Blogger: Rachel Kent
Part 3 of 3: Shakespeare’s Lady
The third release of 2012 for my clients is Alexa Schnee’s Shakespeare’s Lady. The novel releases on April 3, but you could pre-order the book online. My agent copies arrived last week, and the book is beautiful!
For centuries, readers have debated the identity of the mysterious Dark Lady in William Shakespeare’s sonnets. Emilia Bassano–lady-in-waiting to Queen Elizabeth and one of the first women poets in England–could be the answer.
Emilia Bassano is one of the most dazzling ladies at court when she meets the little-known playwright William Shakespeare, and they fall in love. But the course of true love never did run smooth, and the Virgin Queen does not take lightly to her ladies straying. These star-crossed lovers must fight for their love–and, eventually, their lives.
From the plague-ridden streets of London to the throne room of Greenwich Court to the stage of The Globe Theater, Shakespeare’s Lady explores grace, forgiveness, and forbidden love between the greatest poet the world has ever known and the woman who may have inspired him.
Alexa wrote this story when she was 16 years old. She had completed the book by the time I met her at the Mount Hermon Christian Writers Conference in Mount Hermon, California. She was 17 at the time of the conference. Alexa is a wonderful writer and was blessed with an opportunity to practice her writing with her mentor–multi-published author Tricia Goyer. Tricia taught writing classes to homeschooling teens in the Kalispell, Montana area.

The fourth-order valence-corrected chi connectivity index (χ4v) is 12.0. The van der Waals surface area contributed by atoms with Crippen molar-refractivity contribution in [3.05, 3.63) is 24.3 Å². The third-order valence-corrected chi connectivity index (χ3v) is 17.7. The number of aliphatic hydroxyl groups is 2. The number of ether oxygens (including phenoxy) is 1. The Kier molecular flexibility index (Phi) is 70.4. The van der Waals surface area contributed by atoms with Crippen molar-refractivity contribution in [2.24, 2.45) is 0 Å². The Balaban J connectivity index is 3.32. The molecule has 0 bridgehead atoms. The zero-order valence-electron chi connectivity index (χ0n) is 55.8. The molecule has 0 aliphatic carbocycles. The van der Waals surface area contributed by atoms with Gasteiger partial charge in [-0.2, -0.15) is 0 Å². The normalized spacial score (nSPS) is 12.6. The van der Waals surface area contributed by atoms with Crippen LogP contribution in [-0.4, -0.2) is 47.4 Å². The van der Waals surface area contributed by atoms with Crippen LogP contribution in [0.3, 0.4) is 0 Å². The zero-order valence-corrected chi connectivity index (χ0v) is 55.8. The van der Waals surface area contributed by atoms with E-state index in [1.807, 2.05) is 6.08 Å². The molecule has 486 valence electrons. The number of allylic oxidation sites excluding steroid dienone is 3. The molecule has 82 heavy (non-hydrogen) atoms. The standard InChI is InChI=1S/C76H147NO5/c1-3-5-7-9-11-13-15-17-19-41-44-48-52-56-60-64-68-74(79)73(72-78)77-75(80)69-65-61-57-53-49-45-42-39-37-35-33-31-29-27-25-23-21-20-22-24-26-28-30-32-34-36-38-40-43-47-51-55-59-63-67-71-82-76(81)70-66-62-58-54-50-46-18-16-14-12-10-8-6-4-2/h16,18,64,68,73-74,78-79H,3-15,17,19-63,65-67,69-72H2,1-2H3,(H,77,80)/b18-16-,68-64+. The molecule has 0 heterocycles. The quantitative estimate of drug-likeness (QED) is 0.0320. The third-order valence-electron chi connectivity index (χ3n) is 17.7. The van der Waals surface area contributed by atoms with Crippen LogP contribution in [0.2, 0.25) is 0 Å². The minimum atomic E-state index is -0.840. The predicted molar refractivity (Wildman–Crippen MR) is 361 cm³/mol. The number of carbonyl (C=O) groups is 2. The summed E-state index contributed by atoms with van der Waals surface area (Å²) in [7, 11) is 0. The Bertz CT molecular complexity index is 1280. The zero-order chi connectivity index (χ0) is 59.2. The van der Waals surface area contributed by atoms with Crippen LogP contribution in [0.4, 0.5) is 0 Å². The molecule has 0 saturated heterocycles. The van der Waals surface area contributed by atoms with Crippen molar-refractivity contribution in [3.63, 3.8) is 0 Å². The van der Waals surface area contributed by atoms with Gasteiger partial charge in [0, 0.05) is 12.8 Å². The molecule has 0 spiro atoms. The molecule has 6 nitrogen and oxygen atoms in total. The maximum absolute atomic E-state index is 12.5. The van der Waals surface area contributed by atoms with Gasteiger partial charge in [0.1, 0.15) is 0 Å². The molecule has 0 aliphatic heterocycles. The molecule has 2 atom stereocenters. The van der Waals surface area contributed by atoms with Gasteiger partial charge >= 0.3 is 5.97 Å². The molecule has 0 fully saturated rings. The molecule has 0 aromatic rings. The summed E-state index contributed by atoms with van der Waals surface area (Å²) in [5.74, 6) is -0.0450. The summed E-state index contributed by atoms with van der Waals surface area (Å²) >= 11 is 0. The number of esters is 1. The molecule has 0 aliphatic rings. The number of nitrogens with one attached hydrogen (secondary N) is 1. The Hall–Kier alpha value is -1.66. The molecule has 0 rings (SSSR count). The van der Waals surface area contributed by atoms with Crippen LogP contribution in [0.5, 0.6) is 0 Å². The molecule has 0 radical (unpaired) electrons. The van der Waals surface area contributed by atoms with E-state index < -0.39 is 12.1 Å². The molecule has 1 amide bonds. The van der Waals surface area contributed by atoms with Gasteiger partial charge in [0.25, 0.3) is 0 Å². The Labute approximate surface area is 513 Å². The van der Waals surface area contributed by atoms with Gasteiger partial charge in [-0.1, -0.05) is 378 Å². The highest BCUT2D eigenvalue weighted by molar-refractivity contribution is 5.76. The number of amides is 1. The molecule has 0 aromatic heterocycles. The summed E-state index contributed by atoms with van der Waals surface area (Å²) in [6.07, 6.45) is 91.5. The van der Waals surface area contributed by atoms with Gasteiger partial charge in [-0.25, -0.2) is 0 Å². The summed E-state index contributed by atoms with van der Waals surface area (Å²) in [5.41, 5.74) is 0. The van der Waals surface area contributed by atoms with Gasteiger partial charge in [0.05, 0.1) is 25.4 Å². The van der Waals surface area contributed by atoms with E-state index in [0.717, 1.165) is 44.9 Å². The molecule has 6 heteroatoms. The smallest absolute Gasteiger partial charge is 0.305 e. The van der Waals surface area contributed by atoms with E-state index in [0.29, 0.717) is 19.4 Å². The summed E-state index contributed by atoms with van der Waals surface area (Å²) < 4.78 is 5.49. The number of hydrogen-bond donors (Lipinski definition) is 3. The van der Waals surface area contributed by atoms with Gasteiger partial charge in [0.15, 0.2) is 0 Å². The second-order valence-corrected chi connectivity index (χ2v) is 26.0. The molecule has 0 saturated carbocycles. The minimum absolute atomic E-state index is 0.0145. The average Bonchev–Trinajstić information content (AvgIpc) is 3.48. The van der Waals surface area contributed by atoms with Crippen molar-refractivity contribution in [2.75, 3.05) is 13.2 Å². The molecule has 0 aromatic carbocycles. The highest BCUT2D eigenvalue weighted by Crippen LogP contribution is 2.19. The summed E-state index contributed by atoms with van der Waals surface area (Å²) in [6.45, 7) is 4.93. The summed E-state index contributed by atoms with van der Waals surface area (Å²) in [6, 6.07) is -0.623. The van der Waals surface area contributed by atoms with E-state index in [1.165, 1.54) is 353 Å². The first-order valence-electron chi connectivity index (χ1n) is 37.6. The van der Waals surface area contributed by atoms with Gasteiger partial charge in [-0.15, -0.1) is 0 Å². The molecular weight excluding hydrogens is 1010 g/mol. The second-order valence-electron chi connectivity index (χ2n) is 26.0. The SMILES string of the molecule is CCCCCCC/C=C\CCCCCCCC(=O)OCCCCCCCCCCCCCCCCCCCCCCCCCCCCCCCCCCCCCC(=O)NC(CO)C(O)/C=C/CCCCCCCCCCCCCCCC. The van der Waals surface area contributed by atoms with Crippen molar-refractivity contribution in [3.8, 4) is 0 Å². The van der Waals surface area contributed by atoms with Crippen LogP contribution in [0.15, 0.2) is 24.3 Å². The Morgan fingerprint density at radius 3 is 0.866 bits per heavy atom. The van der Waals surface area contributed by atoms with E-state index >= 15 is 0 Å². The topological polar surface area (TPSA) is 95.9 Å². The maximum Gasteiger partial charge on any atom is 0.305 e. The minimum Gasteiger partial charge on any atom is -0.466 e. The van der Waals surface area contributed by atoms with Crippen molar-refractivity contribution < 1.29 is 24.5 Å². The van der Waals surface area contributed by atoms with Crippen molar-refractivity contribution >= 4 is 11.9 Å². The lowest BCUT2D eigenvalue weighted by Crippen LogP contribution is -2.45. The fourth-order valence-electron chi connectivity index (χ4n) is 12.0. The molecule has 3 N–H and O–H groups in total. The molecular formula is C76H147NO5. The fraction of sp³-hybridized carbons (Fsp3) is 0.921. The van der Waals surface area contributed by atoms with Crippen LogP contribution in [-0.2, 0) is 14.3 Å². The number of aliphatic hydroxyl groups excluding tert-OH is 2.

During the Mount Hermon conference I met with Alexa, and she also met with Beth Adams, an editor from Guideposts Books. Beth and I were both intrigued by Alexa and Shakespeare’s Lady, and we requested the manuscript. Alexa then won the Mount Hermon “Most Promising Writer” Award. She is the youngest recipient of that award.
Alexa sent the book to Beth first, and I was then informed that Beth was taking the book to committee. I quickly requested that Alexa send me the proposal and manuscript, and I read it as fast as I could. I believe I wrote to Alexa to arrange a phone call about representation the day she heard from Beth with an offer on the project. Another agent was also interested in representing Alexa, so she weighed her options and decided to go with me. I’m so glad she did! I think we make a great team. Alexa’s book offer came about four months after she pitched the project at Mount Hermon.